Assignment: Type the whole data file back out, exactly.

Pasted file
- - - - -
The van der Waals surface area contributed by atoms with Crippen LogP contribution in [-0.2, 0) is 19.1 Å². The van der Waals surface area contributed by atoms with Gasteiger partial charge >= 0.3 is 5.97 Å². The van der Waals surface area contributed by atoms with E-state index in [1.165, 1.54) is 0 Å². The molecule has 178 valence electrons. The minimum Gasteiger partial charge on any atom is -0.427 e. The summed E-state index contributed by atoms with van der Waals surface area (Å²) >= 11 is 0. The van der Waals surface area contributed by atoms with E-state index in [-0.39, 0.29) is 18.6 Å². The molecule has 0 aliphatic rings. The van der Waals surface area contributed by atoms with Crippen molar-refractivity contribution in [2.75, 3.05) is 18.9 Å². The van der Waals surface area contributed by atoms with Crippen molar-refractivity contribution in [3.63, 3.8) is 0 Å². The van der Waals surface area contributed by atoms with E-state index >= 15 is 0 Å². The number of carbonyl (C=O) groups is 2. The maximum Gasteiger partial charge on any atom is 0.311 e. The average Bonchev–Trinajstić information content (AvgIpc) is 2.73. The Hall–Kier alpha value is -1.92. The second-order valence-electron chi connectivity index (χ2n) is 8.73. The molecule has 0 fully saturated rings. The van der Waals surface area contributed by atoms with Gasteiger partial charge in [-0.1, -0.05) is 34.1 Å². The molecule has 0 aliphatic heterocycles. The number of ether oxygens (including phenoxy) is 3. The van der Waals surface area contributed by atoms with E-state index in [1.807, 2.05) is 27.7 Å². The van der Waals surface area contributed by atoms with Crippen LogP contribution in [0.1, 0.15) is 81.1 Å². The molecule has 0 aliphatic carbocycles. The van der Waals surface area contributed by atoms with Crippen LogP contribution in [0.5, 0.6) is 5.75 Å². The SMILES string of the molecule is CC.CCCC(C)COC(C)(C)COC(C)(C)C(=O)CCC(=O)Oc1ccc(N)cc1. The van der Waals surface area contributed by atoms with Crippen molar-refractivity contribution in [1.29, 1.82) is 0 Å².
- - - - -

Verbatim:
The van der Waals surface area contributed by atoms with Crippen LogP contribution in [-0.2, 0) is 19.1 Å². The van der Waals surface area contributed by atoms with Gasteiger partial charge >= 0.3 is 5.97 Å². The van der Waals surface area contributed by atoms with E-state index in [1.165, 1.54) is 0 Å². The molecule has 178 valence electrons. The minimum Gasteiger partial charge on any atom is -0.427 e. The summed E-state index contributed by atoms with van der Waals surface area (Å²) >= 11 is 0. The van der Waals surface area contributed by atoms with E-state index in [-0.39, 0.29) is 18.6 Å². The molecule has 0 aliphatic rings. The van der Waals surface area contributed by atoms with Crippen molar-refractivity contribution in [2.75, 3.05) is 18.9 Å². The van der Waals surface area contributed by atoms with Crippen molar-refractivity contribution in [3.63, 3.8) is 0 Å². The van der Waals surface area contributed by atoms with E-state index >= 15 is 0 Å². The number of carbonyl (C=O) groups is 2. The maximum Gasteiger partial charge on any atom is 0.311 e. The average Bonchev–Trinajstić information content (AvgIpc) is 2.73. The Hall–Kier alpha value is -1.92. The second-order valence-electron chi connectivity index (χ2n) is 8.73. The molecule has 0 fully saturated rings. The van der Waals surface area contributed by atoms with Gasteiger partial charge in [-0.1, -0.05) is 34.1 Å². The molecule has 0 aliphatic heterocycles. The number of ether oxygens (including phenoxy) is 3. The van der Waals surface area contributed by atoms with E-state index in [1.807, 2.05) is 27.7 Å². The van der Waals surface area contributed by atoms with Crippen LogP contribution in [0.1, 0.15) is 81.1 Å². The molecule has 0 aliphatic carbocycles. The van der Waals surface area contributed by atoms with Crippen LogP contribution in [0.5, 0.6) is 5.75 Å². The SMILES string of the molecule is CC.CCCC(C)COC(C)(C)COC(C)(C)C(=O)CCC(=O)Oc1ccc(N)cc1. The van der Waals surface area contributed by atoms with Crippen molar-refractivity contribution in [1.29, 1.82) is 0 Å².